Like the leaf clings to the tree, oh! my darling cling to me, for we are like creatures of the wind, and wild is the wind! Wild is the wind! Wild it is! As wild as the wind in The Wind starring Lillian Gish. This wild wind howls across the desolate tarputa, so you must cling to me, my darling, and I must cling to these railings, and our clingings, yours to me and mine to the railings, will prevent us being blown away, like specks of dust in the wild wind.
I cling to the railings surrounding the huge cement hollyhock that is the only landmark for miles and miles across the desolate tarputa. It is the work of the noted cement hollyhockist Sidney Hock, though the railings are municipal. When unveiled, so many moons ago, it was painted, all green and pink and crimson, with emulsion, but the relentless wild wind has stripped it of its paint and now it is a bare cement hollyhock towering on the tarputa, a handy landmark where such as we can arrange our assignations. For we are like creatures of the wind.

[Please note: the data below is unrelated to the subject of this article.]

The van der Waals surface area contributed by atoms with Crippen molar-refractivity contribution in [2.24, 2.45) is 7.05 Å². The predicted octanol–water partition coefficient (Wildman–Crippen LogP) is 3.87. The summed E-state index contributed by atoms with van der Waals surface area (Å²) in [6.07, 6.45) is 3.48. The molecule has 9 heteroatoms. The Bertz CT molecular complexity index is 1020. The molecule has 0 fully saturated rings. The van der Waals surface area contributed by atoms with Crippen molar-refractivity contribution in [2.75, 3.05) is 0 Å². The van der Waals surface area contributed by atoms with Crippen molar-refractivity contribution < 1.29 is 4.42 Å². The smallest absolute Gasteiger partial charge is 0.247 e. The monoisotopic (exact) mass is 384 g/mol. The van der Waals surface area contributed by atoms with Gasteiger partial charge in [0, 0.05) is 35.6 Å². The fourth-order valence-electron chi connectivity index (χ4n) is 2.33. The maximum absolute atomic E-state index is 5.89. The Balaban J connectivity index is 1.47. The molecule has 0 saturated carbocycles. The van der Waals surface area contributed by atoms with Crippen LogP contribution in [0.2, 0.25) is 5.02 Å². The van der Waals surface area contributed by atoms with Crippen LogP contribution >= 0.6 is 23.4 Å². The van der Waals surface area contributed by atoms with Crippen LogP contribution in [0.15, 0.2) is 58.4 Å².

Sidney Hock placed other cement hollyhocks in other locations, but this one is his masterpiece. That is why it is protected by railings. They are stout and strong, the railings, the better to withstand the wild wind. I cling to them now, as you cling to me, as the wind roars. We cannot hear each other speak, but what use is speech?
The cement hollyhockist was himself a mute, by dint of some unfathomable hysteric blot upon his brain. From the age of ten, after a picnic, not a word was heard from his mouth. He had a great feeling for the tarputa, for its desolation, for the wild wind that roars across it, flattening everything except the enormous cement hollyhock which looms above us as we cling. Here we can conduct our assignations safe from the prim and priggish villagers in their broad-brimmed hats and black frock-coats. We shall not skulk in alleyways and shadow. Out here on the tarputa, in the howling wind, we cling, me to the railings and you to me, like the leaf clings to the tree.